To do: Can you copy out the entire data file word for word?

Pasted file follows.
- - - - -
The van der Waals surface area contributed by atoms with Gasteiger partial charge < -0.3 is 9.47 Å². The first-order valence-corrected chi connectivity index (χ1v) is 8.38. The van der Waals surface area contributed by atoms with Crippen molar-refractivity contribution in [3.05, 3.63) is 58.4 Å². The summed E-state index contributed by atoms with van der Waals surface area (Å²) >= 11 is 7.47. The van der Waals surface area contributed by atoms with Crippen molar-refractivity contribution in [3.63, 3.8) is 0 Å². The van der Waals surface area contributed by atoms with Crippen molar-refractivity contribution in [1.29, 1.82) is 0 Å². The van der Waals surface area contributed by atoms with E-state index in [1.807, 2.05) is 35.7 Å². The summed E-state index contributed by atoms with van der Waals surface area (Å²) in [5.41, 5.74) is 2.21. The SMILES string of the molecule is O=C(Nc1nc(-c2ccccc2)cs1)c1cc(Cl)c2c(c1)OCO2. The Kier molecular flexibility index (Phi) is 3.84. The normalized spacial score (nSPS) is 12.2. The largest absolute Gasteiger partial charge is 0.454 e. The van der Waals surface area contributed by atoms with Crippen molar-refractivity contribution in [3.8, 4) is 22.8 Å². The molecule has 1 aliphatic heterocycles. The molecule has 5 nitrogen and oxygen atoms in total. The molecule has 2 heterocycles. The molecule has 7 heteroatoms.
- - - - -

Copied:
The van der Waals surface area contributed by atoms with Gasteiger partial charge < -0.3 is 9.47 Å². The first-order valence-corrected chi connectivity index (χ1v) is 8.38. The van der Waals surface area contributed by atoms with Crippen molar-refractivity contribution in [3.05, 3.63) is 58.4 Å². The summed E-state index contributed by atoms with van der Waals surface area (Å²) >= 11 is 7.47. The van der Waals surface area contributed by atoms with Crippen molar-refractivity contribution in [3.63, 3.8) is 0 Å². The van der Waals surface area contributed by atoms with Crippen molar-refractivity contribution in [1.29, 1.82) is 0 Å². The van der Waals surface area contributed by atoms with E-state index in [1.807, 2.05) is 35.7 Å². The summed E-state index contributed by atoms with van der Waals surface area (Å²) in [5.41, 5.74) is 2.21. The SMILES string of the molecule is O=C(Nc1nc(-c2ccccc2)cs1)c1cc(Cl)c2c(c1)OCO2. The Kier molecular flexibility index (Phi) is 3.84. The normalized spacial score (nSPS) is 12.2. The largest absolute Gasteiger partial charge is 0.454 e. The van der Waals surface area contributed by atoms with Crippen molar-refractivity contribution in [3.8, 4) is 22.8 Å². The molecule has 1 aliphatic heterocycles. The molecule has 5 nitrogen and oxygen atoms in total. The molecule has 2 heterocycles. The molecule has 7 heteroatoms.